Should Statues Stay or Go?

Photo%3A+Mike+Lynaugh+from+flickr.com
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Should Statues Stay or Go?

Photo: Mike Lynaugh from flickr.com

Photo: Mike Lynaugh from flickr.com

Photo: Mike Lynaugh from flickr.com

Photo: Mike Lynaugh from flickr.com

Alex Broening and Larry Jia

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Question: Do you believe that the statues of Confederate generals on Monument Avenue should be taken down?

 

Yes, the statues should be removed from Monument Avenue:

By Alex Broening

While the question of what to do with the statues of Confederate generals in Richmond has been ongoing, only recently has the option of removal been added to the table. Across the country, the potential solutions have been examined and discussed, and in some cases, action has been taken. The debate over the statues has become a rallying cry for many southern conservatives, and even a surprising number of liberals object to their removal as well. While these opinions are all valid and of worth, the majority of people overlook the real meaning of the statues, and the message they spread.

Many believe the statues should remain because they believe that the statues don’t contribute to racism in any way. While that is hard to prove one way or another, that line of argument overlooks a central component of the discussion: what the statues actually mean.

The context in which the statues were erected is quite often ignored. The statues were not put up directly following the civil war. The majority of the statues were erected between 1900 and 1930, not directly following the war. They were not put up by the generals’ friends and relatives, in order to celebrate their bravery and honor; to their creators, the statues commemorated an old way of life that relied on repression and the exploitation of others. They were intended to demonstrate white dominance, celebrate the system of discrimination, and essentially to frighten African Americans into submission.

Whether we like it or not, that was the context for their creation, and that is the message they continue to spread. Regardless of how individuals view the statues, the reason for their creation is central to the message they send to the outside world. We have to ask ourselves the question: are these the values we want to represent Richmond?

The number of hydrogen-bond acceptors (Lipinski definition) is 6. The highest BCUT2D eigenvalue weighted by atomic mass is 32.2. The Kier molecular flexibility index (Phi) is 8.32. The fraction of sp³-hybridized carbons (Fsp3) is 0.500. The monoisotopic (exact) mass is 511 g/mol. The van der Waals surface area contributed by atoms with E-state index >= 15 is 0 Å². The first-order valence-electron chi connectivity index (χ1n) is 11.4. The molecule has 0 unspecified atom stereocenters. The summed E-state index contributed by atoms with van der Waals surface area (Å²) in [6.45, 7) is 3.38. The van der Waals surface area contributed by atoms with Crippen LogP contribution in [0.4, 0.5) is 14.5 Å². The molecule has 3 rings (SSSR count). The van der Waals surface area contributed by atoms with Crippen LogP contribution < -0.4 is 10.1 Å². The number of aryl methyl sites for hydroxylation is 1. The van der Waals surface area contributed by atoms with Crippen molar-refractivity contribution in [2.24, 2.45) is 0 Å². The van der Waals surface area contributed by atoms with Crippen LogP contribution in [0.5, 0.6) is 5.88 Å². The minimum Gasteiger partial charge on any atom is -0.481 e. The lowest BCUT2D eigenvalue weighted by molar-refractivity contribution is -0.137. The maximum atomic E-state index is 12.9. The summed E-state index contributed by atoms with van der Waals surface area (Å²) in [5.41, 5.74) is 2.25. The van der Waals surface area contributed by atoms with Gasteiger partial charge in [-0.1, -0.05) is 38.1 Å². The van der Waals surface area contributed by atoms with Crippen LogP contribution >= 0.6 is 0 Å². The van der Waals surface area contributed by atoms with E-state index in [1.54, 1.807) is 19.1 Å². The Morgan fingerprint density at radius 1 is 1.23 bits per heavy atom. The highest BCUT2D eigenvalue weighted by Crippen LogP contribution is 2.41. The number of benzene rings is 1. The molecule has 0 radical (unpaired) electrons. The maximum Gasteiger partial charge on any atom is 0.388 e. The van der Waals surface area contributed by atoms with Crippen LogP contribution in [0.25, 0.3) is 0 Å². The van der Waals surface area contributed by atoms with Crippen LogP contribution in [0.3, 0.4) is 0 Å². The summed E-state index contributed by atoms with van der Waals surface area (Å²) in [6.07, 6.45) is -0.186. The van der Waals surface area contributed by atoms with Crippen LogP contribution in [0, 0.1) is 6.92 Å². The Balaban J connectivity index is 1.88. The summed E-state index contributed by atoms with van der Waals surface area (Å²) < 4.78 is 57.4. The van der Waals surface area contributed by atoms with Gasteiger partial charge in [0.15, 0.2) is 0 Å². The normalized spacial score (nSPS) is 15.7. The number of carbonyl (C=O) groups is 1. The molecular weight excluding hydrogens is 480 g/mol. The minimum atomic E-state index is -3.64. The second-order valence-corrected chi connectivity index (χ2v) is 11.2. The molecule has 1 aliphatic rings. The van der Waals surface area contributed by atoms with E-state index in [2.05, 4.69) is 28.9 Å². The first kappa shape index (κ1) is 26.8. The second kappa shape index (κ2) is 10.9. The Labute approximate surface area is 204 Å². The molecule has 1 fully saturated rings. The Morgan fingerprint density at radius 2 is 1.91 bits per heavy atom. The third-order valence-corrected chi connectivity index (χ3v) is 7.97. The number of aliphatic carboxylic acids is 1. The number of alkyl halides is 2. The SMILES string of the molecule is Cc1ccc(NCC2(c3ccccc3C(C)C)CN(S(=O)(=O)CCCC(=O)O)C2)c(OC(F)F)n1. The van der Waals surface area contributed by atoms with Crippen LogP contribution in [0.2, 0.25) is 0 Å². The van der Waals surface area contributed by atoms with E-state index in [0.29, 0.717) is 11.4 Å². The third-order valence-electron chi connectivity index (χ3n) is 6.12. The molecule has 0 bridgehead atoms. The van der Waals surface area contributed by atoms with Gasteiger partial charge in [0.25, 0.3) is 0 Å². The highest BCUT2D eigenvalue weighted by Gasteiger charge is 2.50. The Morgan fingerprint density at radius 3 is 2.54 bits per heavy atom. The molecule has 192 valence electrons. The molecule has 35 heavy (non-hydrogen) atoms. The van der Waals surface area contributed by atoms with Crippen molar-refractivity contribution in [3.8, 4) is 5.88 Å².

I believe that the statues don’t represent the Richmond of today and its values, and while the lessons of history should not be forgotten, the statues of Confederate generals do not serve as reminders of the lessons we have learned, or of the bravery they demonstrated. The statues, representing a certain view in an important part of our history, should not disappear entirely. However, they simply cannot be allowed to remain as a symbol of Richmond and its citizens.

 

No, the statues on Monument Avenue should stay:

By Bikal Sharma

In 20th Century America, a mass removal of Confederate statues in any southern city would have been met with outrage and disbelief. In 2017, many of those sentiments continue to surface in the southern population and political sphere. Monument Avenue in Richmond, Virginia has become a hotbed of political and racial discourse concerning its very prominent display of Confederate Generals immortalized in stone. Many see the statues as a disgrace to the state’s extensive black history and pride. However, from the perspective of a Virginian, patriot, and person of color, there is no question to be asked. No matter how much injustice was done at the hands of the Confederacy, those tall and imposing monuments of Confederate Generals must remain exactly where they are.

The removal of Confederate Statues on Monument Avenue is erasure of history, plain and simple. The notion that the monuments themselves inspire racial discrimination is completely misguided. Racism exists as a result of complex historical and social factors. History itself contains horrible and unjustifiable institutions, such as slavery, but it is still our history. Destroying and censuring the history of our nation, state, and city dooms us to forget it. So, let those Confederate statues stand tall on Monument Avenue. Let them stand, not for racism or the modern alt-right, but for the countless people killed when brother turned against brother, the innumerable people of color enslaved and segregated, and the unbreakable bonds that hold us together as one people of the United States of America. The Confederate Statues on Monument Avenue, as well as the monuments all around the nation, must continue to stand and remind of us of our past. We must never destroy, censure, or forget the story of racism, injustice, and blood that stained our nation for centuries, lest the day we erase history becomes the day we repeat it.

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